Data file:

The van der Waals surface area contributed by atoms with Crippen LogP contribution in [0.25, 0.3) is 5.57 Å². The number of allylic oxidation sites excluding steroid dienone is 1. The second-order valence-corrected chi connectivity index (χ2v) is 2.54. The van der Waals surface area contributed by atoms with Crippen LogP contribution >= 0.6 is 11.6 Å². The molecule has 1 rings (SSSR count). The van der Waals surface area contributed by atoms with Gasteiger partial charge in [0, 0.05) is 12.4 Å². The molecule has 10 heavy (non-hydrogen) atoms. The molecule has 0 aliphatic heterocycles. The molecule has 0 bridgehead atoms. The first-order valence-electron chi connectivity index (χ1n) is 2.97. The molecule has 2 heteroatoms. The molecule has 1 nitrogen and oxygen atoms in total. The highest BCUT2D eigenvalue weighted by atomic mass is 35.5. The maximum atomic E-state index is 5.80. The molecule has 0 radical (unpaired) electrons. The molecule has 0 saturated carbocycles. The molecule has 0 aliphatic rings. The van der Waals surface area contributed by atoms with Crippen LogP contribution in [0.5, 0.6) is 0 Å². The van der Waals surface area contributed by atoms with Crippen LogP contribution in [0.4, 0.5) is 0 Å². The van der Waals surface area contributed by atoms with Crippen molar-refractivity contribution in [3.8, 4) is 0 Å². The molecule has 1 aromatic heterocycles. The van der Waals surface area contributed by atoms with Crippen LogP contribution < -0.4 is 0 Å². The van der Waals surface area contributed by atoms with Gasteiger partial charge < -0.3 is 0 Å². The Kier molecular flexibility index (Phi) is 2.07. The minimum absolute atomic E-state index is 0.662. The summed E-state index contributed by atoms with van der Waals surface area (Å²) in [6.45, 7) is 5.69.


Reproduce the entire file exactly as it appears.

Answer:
The van der Waals surface area contributed by atoms with Crippen LogP contribution in [0.25, 0.3) is 5.57 Å². The number of allylic oxidation sites excluding steroid dienone is 1. The second-order valence-corrected chi connectivity index (χ2v) is 2.54. The van der Waals surface area contributed by atoms with Crippen LogP contribution >= 0.6 is 11.6 Å². The molecule has 1 rings (SSSR count). The van der Waals surface area contributed by atoms with Gasteiger partial charge in [0, 0.05) is 12.4 Å². The molecule has 10 heavy (non-hydrogen) atoms. The molecule has 0 aliphatic heterocycles. The molecule has 0 bridgehead atoms. The first-order valence-electron chi connectivity index (χ1n) is 2.97. The molecule has 2 heteroatoms. The molecule has 1 nitrogen and oxygen atoms in total. The highest BCUT2D eigenvalue weighted by atomic mass is 35.5. The maximum atomic E-state index is 5.80. The molecule has 0 radical (unpaired) electrons. The molecule has 0 saturated carbocycles. The molecule has 0 aliphatic rings. The van der Waals surface area contributed by atoms with Crippen LogP contribution in [0.5, 0.6) is 0 Å². The van der Waals surface area contributed by atoms with Crippen LogP contribution in [0.4, 0.5) is 0 Å². The van der Waals surface area contributed by atoms with Crippen molar-refractivity contribution in [3.8, 4) is 0 Å². The molecule has 1 aromatic heterocycles. The van der Waals surface area contributed by atoms with Crippen LogP contribution < -0.4 is 0 Å². The van der Waals surface area contributed by atoms with Gasteiger partial charge < -0.3 is 0 Å². The Kier molecular flexibility index (Phi) is 2.07. The minimum absolute atomic E-state index is 0.662. The summed E-state index contributed by atoms with van der Waals surface area (Å²) in [6.45, 7) is 5.69.